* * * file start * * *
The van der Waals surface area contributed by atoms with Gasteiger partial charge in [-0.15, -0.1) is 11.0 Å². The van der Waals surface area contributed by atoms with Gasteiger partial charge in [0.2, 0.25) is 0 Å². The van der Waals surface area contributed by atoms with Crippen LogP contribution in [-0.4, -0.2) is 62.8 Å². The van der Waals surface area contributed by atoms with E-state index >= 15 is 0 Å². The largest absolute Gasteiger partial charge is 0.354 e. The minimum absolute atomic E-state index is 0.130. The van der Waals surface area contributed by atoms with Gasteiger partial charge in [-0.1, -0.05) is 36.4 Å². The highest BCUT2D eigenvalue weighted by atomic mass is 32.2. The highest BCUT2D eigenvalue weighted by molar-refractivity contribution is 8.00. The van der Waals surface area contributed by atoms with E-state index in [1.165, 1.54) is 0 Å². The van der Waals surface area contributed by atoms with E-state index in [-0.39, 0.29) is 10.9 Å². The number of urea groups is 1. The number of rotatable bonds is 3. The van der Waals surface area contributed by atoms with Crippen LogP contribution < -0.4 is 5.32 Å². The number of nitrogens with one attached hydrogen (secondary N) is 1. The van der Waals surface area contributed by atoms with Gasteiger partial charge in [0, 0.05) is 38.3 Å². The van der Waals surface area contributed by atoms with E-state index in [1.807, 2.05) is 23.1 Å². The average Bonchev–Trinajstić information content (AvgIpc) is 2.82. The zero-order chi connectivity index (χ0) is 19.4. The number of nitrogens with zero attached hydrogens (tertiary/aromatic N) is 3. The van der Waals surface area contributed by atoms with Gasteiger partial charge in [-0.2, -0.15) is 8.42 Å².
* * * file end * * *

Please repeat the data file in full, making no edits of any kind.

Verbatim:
The van der Waals surface area contributed by atoms with Gasteiger partial charge in [-0.15, -0.1) is 11.0 Å². The van der Waals surface area contributed by atoms with Gasteiger partial charge in [0.2, 0.25) is 0 Å². The van der Waals surface area contributed by atoms with Crippen LogP contribution in [-0.4, -0.2) is 62.8 Å². The van der Waals surface area contributed by atoms with E-state index >= 15 is 0 Å². The largest absolute Gasteiger partial charge is 0.354 e. The minimum absolute atomic E-state index is 0.130. The van der Waals surface area contributed by atoms with Gasteiger partial charge in [-0.1, -0.05) is 36.4 Å². The highest BCUT2D eigenvalue weighted by atomic mass is 32.2. The highest BCUT2D eigenvalue weighted by molar-refractivity contribution is 8.00. The van der Waals surface area contributed by atoms with E-state index in [1.165, 1.54) is 0 Å². The van der Waals surface area contributed by atoms with E-state index in [-0.39, 0.29) is 10.9 Å². The number of urea groups is 1. The number of rotatable bonds is 3. The van der Waals surface area contributed by atoms with Crippen LogP contribution < -0.4 is 5.32 Å². The number of nitrogens with one attached hydrogen (secondary N) is 1. The van der Waals surface area contributed by atoms with Gasteiger partial charge in [0, 0.05) is 38.3 Å². The van der Waals surface area contributed by atoms with E-state index in [1.807, 2.05) is 23.1 Å². The average Bonchev–Trinajstić information content (AvgIpc) is 2.82. The zero-order chi connectivity index (χ0) is 19.4. The number of nitrogens with zero attached hydrogens (tertiary/aromatic N) is 3. The van der Waals surface area contributed by atoms with Gasteiger partial charge in [-0.2, -0.15) is 8.42 Å².